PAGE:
Section 7. Worker Rights
c. Prohibition of Child Labor and Minimum Age for Employment
The law prohibits the worst forms of child labor but allows children as young as 12 years of age to do some types of hazardous work under adult supervision. Children are required to attend school until age 13. This standard makes children ages 13 to 15 vulnerable to child labor because they are not required to attend school but are not legally permitted to do most types of work. The law places limitations on working hours and provides for occupational safety and health restrictions for children. The government did not effectively enforce the law and penalties were insufficient to deter violations.
Child labor was common, especially in the informal sector. Local civil society organizations and the UHRC reported that children worked in fishing, gold and sand mining, cattle herding, grasshopper collecting, truck loading, street vending, begging, scrap collecting, street hawking, stone quarrying, brick making, road construction and repair, car washing, domestic services, service work (restaurants, bars, shops), cross-border smuggling, and commercial farming (including the production of tea, coffee, sugarcane, vanilla, tobacco, rice, cotton, charcoal, and palm oil). Local civil society organizations and media reported that poverty led children to drop out of school to work on commercial farms while some parents took their children along to work in artisanal mines to supplement family incomes. According to government statistics, children from nearly half of all families living on less than $1 a day dropped out of school to work. Local civil society organizations reported that orphaned children sought work due to the absence of parental authority. Local civil society organizations and local media also reported commercial sexual exploitation of children (see section 6).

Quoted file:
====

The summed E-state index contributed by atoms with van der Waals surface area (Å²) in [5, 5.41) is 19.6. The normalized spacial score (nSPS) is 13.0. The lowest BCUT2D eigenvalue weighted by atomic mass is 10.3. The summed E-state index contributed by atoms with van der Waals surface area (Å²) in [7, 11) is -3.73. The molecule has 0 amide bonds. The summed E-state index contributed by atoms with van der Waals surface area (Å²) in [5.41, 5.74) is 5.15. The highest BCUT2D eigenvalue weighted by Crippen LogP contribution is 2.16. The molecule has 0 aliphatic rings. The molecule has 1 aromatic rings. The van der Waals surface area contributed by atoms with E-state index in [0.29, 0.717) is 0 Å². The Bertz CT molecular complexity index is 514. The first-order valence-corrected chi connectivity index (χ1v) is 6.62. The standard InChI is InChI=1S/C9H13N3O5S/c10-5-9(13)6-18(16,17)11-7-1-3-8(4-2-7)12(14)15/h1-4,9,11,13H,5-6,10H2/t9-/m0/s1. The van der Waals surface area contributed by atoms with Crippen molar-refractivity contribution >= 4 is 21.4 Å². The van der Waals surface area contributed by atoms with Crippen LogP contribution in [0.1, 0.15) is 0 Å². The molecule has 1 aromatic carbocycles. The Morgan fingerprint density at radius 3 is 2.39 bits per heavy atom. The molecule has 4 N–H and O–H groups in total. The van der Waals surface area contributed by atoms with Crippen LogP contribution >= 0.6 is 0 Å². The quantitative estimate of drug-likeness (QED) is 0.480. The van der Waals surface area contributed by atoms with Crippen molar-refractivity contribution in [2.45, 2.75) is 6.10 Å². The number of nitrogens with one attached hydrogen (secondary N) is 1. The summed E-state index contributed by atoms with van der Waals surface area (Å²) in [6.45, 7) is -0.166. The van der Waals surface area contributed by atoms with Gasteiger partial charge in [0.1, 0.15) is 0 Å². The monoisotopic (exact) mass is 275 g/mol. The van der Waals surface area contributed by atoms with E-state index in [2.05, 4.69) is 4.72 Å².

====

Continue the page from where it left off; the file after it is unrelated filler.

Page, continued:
Local NGOs reported that children who worked as artisanal gold miners were exposed to mercury, and many were unaware of the medium- to long-term effects of the exposure. They felt compelled to continue working due to poverty and a lack of employment alternatives. Children also suffered injuries in poorly dug mine shafts that often collapsed.
On June 18, a group of government officials, journalists, and civil society organization staff traveled to the eastern portion of the country to verify media reports of a market where traffickers sold children. The group reported they found girls ages 12-16, usually from Karamoja, who had been sold for 20,000-50,000 shillings ($5.33-$13.33) and been taken to Kampala where they worked as beggars, domestic workers, or prostitutes in the commercial sex trade.